Amiga 1200 Chantal is well stacked.
The computer has sat on an open desk since
October of 1993 and has been used almost
every day since that date. Without fault.
She has not been recapped.
The floppy drive is the original and works
perfectly. I have to say I use the external
high density drive more, so that may be the
reason she has survived so long.
I did have a 4MB PCMCIA RAM card when I first
got the A1200, though this was removed when I
fitted the Blizzard with the SCSI KIT and the
32MB of memory.
I have an Ethernet PCMCIA card connected to
my local network and SAMBA to connect to
other PCs. Plus I have broadband for mail.
SCSI has always been my main method of
driving peripherals and here the SCSI KIT
fitted to the Blizzard gives me the extra
port for connecting SCSI drives and the like.
That is what that extra port is for on the
back of the A1200, plus the screw in the
base that secures the SCSI port plate.
In the day I bought quite a few Blizzard
1230IV cus they really are the best. This
card has 32MB RAM and the SCSI KIT.
The SCSI KIT IV came as an add-on
for the 1230-IV accelerator card.
I did have the GVP A1230 Turbo fitted
but this only had 4MB RAM so I swapped
it out for the Blizzard. The GVP also
has an SCSI card that you can slot in.
I have both fitted to another A1200.
The A1200 cost me £550 in the day with
an 80MB internal hard drive.
The current internal 2.5" hard drive is
550MB which was an upgrade from a 350MB
which in turn replaced the 80MB int drive
I did try a 3.5" 1GB in 1995 but failed
cus the A1200 PSU wasn't powerful enough.
The label still has the protective clear cover.
I really have no interest in retrobryting
or what ever its called. The machine grew
old like me. She is still my Amiga and I
love her just the way she is.
This is the Power Computing external high
density floppy drive. I moved over to hd
almost immediately as dd just couldn't
store any capacity of animation.
Wish they had made the drive easier to
identify as I am sure a number of floppy
drives that came up for sale were high density.
They are like so rare to find.
This is my external Amiga SCSI tower for the 1200.
All connected via the one connector to
the back of the Amiga 1200 SCSI port.
At the bottom we have the Power Computing
external SCSI CD-ROM player.
Above the CD is the two external SCSI
2.1GB hard drives.
And finally the ZIP 100 that has avoided
the death click and I have never lost
a disk in all the years of use.
It's a kinda organised chaos. Trust me.
Note the termination block on the
top most external SCSI hard drive.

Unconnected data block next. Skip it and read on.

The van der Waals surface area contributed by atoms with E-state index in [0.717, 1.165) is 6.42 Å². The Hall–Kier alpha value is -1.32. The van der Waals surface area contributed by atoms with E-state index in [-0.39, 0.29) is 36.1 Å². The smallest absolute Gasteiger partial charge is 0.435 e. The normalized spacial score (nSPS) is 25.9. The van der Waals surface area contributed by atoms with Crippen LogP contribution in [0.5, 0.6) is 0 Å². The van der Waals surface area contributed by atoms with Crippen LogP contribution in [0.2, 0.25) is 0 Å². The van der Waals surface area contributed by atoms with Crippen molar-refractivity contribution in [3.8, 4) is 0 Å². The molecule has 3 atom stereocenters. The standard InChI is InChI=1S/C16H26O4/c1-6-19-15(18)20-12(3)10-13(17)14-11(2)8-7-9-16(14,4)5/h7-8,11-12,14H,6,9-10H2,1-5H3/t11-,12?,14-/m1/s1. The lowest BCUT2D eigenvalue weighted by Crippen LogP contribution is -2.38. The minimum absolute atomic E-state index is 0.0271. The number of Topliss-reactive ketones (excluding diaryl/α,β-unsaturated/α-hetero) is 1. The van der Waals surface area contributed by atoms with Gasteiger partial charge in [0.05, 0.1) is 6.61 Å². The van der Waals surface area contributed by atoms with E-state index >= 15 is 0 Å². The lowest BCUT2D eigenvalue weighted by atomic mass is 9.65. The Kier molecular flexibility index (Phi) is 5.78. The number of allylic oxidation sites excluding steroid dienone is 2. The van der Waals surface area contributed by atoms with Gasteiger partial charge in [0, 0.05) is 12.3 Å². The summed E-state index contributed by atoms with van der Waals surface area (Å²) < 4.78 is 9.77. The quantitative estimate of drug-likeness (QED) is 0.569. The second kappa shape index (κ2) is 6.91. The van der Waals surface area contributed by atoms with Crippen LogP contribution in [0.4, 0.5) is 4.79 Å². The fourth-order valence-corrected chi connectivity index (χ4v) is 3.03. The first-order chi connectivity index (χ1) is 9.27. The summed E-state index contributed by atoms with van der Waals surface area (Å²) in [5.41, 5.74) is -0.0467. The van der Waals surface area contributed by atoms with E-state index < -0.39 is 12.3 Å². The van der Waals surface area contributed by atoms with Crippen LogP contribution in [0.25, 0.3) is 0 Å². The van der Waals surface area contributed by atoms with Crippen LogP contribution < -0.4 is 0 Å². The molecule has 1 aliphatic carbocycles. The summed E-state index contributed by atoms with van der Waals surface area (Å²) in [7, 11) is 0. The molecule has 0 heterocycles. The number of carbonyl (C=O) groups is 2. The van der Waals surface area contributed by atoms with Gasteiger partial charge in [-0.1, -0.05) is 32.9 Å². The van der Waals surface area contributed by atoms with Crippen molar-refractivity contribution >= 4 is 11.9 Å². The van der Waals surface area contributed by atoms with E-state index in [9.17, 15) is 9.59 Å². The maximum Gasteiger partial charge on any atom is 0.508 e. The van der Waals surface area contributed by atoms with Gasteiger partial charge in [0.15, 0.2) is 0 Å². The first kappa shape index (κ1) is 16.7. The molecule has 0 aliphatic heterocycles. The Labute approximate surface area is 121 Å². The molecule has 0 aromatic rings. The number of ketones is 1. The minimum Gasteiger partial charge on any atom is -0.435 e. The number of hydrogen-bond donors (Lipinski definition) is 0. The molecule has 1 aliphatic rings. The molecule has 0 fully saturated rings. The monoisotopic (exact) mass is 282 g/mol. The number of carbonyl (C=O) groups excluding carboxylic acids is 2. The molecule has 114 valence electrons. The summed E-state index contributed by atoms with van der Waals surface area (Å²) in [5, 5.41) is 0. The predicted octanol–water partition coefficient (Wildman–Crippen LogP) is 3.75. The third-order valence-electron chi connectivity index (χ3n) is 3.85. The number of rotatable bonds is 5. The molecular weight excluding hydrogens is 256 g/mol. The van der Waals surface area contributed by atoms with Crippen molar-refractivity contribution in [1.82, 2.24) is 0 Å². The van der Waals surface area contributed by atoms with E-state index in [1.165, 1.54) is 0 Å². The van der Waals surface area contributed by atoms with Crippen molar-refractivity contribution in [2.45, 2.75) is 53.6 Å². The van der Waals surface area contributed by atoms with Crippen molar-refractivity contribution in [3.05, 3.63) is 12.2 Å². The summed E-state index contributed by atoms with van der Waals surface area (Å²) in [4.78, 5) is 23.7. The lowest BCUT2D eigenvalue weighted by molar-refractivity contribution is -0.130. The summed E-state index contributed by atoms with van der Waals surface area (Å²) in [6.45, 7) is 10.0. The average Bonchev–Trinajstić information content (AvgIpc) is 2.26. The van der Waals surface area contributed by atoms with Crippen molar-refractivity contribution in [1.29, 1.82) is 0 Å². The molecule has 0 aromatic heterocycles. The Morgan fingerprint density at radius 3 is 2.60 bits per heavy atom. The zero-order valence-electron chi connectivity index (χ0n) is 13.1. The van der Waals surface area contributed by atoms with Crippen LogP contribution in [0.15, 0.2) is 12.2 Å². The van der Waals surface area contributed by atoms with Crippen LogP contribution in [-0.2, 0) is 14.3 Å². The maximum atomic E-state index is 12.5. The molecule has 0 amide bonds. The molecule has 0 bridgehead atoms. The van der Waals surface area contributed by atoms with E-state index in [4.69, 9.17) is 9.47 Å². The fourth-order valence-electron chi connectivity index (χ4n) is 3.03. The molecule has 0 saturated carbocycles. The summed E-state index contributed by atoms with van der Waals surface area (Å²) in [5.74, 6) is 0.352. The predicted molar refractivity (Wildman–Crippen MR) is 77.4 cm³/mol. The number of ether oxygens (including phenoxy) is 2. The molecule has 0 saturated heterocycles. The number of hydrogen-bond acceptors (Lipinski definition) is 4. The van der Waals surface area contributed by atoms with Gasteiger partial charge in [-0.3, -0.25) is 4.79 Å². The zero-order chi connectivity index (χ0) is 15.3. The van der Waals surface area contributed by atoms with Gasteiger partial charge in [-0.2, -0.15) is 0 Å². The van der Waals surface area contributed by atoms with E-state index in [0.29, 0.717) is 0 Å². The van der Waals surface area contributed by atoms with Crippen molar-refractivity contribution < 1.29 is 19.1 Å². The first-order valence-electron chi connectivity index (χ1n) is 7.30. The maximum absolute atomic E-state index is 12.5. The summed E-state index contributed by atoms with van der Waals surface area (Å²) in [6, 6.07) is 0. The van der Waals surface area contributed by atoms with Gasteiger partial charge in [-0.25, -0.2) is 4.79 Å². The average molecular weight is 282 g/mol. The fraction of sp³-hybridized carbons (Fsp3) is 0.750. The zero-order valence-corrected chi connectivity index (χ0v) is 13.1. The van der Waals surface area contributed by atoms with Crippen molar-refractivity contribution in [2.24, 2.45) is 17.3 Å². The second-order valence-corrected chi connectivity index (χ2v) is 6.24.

The good thing about the external SCSI
is they all have their own power so
are not draining anything from the A1200.
This is the only connector to the Amiga 1200.
I only recently swapped out the mouse.
After many years of service I retired the Logic3.
I gave up with joysticks as soon as I could.
The Microvitec is still working though
was repaired in the nineties with a
faulty power switch.
I have never upgraded beyond WB3.0. I just
have never needed to do so.
Anything above 3.1 is way too slow on
a basic Amiga. This computer would
be OK but I dislike the later OS look.
She's fast enough for me at 030.
And she has so many volumes it's tricky
keeping track of all my files sometimes.
That is the list of the SCSI devices.
32MB RAM is like oodles more than I have
ever needed. I sometimes use quite a bit
creating animations but the restriction
on the Amiga has always been the media,
so files need to fit on a hd disk, though
I do use the ZIP for archiving.
My Amiga always feels like home to
me and I have never wanted to change
the style or setup.
I did move over to ToolsDaemon so I can
launch my programs from a menu. Not a
fan of the Amiga 'windows' system.
Mostly I use DOpus anyway.
And 'thems' my buttons.
I love edited and creating buttons.
I have any number of configs for
differing set ups.
I use Miami for my network.
Historically I used YAM as my mailer.
Welcome to my world.
Flibble is over 25 years old now
and the city is still growing.
I use the A1200 in the Workshop for
accessing files while I work on
Though Clara Veiga is never far away.
The music to Amiga games is always so
atmospheric, especially the ones I played
just after I got the A1200. So original.
And when the computer is idle she
runs a Clara Veiga DPaint animation
which is always a pleasant vision
as I go about my retro day.
And this is what SCSI drives sound like.